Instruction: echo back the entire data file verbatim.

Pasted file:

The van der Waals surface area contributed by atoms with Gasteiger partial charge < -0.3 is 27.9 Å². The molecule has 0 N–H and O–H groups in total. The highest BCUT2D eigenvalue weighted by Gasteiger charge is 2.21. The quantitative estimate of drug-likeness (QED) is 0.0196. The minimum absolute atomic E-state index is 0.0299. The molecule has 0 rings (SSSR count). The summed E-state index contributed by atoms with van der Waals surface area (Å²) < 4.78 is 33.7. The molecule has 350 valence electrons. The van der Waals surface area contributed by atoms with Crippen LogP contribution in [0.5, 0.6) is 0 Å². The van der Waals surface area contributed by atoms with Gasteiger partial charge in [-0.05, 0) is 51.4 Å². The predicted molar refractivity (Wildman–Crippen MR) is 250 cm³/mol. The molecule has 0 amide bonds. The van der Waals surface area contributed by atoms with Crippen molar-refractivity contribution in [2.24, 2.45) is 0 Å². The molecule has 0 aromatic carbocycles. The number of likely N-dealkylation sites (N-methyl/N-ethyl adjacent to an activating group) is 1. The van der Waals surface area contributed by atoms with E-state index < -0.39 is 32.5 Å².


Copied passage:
The van der Waals surface area contributed by atoms with Gasteiger partial charge < -0.3 is 27.9 Å². The molecule has 0 N–H and O–H groups in total. The highest BCUT2D eigenvalue weighted by Gasteiger charge is 2.21. The quantitative estimate of drug-likeness (QED) is 0.0196. The minimum absolute atomic E-state index is 0.0299. The molecule has 0 rings (SSSR count). The summed E-state index contributed by atoms with van der Waals surface area (Å²) < 4.78 is 33.7. The molecule has 350 valence electrons. The van der Waals surface area contributed by atoms with Crippen LogP contribution in [0.5, 0.6) is 0 Å². The van der Waals surface area contributed by atoms with Gasteiger partial charge in [-0.05, 0) is 51.4 Å². The predicted molar refractivity (Wildman–Crippen MR) is 250 cm³/mol. The molecule has 0 amide bonds. The van der Waals surface area contributed by atoms with Crippen molar-refractivity contribution in [2.24, 2.45) is 0 Å². The molecule has 0 aromatic carbocycles. The number of likely N-dealkylation sites (N-methyl/N-ethyl adjacent to an activating group) is 1. The van der Waals surface area contributed by atoms with E-state index < -0.39 is 32.5 Å².